We all know how much children enjoy most holidays. The months of October, November, December and January are ideal months for parents to take advantage of the spirit of the fall and winter holidays and link it to the traditions of the countries where the language their children are learning is spoken. Children will enjoy learning about other traditions as they practice their language skills. Here is a short list of some favorites among children who are learning languages:
In October, children in Spanish classes, like to learn about and talk about “El Dia de los Muertos” (the Day of the Dead), a holiday celebrated in Mexico. They enjoy creating scary masks and participating in a parade of the dead.
On November 11th, Martinstag, German students participate in lantern processions (Martinsumzüge or Laternenumzüge) with lanterns they make in class. They also sing the songs they learned in class as they march around a square at dusk being lead by an actor impersonating the Saint, usually dressed up as a Roman soldier riding on a horse.
On December 5th (the eve of the feast of St Nikolaus), St. Nikolaus (the German Santa) comes to German children’s homes and fills their shoes left outside their front doors with traditional German treats. At my children’s German school, they celebrate a variation of feast. St. Nikolaus comes during their lesson and fills their shoes left outside their classrooms. Tradition says he was a kind soul who cared for the poor and acted virtuously to all he met. He fills children’s shoes with nuts, fruits and other treats. A typical craft on this day is a Nikolaus-Stiefel (Nicholas boot).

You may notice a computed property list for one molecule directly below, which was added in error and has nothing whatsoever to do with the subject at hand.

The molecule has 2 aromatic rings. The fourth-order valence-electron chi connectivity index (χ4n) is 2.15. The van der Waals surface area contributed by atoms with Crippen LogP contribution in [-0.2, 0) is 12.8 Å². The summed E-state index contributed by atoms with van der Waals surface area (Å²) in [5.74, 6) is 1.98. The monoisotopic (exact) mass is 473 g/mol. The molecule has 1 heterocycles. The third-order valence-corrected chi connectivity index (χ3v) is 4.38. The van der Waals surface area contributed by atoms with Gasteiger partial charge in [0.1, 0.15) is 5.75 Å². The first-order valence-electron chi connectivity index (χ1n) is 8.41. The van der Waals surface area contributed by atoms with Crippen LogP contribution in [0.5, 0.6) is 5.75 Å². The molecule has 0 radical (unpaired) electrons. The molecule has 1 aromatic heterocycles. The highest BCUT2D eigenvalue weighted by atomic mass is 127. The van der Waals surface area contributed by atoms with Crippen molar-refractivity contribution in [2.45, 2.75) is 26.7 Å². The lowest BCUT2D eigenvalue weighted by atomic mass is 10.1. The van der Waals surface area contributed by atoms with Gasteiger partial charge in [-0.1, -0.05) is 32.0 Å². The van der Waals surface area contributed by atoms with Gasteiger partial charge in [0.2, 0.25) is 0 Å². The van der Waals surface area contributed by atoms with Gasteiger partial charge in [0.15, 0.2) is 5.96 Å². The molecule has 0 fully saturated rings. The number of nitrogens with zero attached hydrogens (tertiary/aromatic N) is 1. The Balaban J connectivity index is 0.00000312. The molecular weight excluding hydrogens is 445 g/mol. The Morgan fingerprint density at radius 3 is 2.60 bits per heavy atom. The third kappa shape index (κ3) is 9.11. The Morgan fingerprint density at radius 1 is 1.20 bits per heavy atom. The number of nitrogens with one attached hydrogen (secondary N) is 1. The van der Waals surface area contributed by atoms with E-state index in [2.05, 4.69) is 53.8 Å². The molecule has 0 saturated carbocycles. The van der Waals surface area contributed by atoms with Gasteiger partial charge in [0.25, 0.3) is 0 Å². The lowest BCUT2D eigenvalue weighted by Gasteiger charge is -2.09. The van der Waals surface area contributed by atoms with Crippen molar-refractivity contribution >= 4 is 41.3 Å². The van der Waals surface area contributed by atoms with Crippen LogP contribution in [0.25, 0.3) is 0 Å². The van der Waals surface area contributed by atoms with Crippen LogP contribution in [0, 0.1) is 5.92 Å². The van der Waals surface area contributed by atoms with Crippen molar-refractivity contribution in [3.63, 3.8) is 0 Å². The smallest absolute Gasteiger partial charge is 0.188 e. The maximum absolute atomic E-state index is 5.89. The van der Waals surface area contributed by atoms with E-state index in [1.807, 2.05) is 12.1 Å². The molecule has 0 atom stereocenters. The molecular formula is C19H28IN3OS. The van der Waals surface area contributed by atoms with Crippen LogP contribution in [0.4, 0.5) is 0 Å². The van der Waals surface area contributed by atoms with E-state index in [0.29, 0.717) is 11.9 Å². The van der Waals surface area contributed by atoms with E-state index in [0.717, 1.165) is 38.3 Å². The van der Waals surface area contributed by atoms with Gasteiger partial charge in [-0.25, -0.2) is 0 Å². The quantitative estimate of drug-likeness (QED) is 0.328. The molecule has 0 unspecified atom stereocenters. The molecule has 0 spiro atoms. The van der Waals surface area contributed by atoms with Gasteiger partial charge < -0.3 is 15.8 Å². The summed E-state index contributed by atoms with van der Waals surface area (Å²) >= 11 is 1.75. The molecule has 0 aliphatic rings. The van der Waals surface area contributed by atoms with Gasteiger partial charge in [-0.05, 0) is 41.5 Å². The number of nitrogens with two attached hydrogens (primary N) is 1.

The French customarily give Advent calendars and Advent wreaths to the eager children in anticipation of Christmas. Some young children will make wreaths similar to the once featured in the photo.
In January, on the eve of the Feast of the Epiphany, children who study Italian are visited by Befana who fills their socks with candy and presents if they were good or a lump of coal or dark candy if they were less than good.
December is also the month to listen to festive carols and holiday songs in other languages in your car or at home and read holiday stories in the target language. Hearing familiar lyrics and stories in the target language during the holidays boosts children’s confidence as they make the connections and are able to infer the meanings of words based on their familiarity with such songs and stories in their first language.
If your child is enrolled in a language class, it is likely that the syllabus includes these celebrations or similar activities. If it is not, it is fairly easy for parents to expose their children to these fun events by contacting cultural centers in your cities and inquiring about the cultural programs designed for children. Parents could also quickly research the traditions and folklore of countries and create the fun at home in a family setting. Remember to keep the fun in the language learning process!!
My next post on Holidays and Language Learning – Part II will be published in the Spring and will cover Valentines’ Day, St. Patrick’s Day and Easter. Stay tuned!!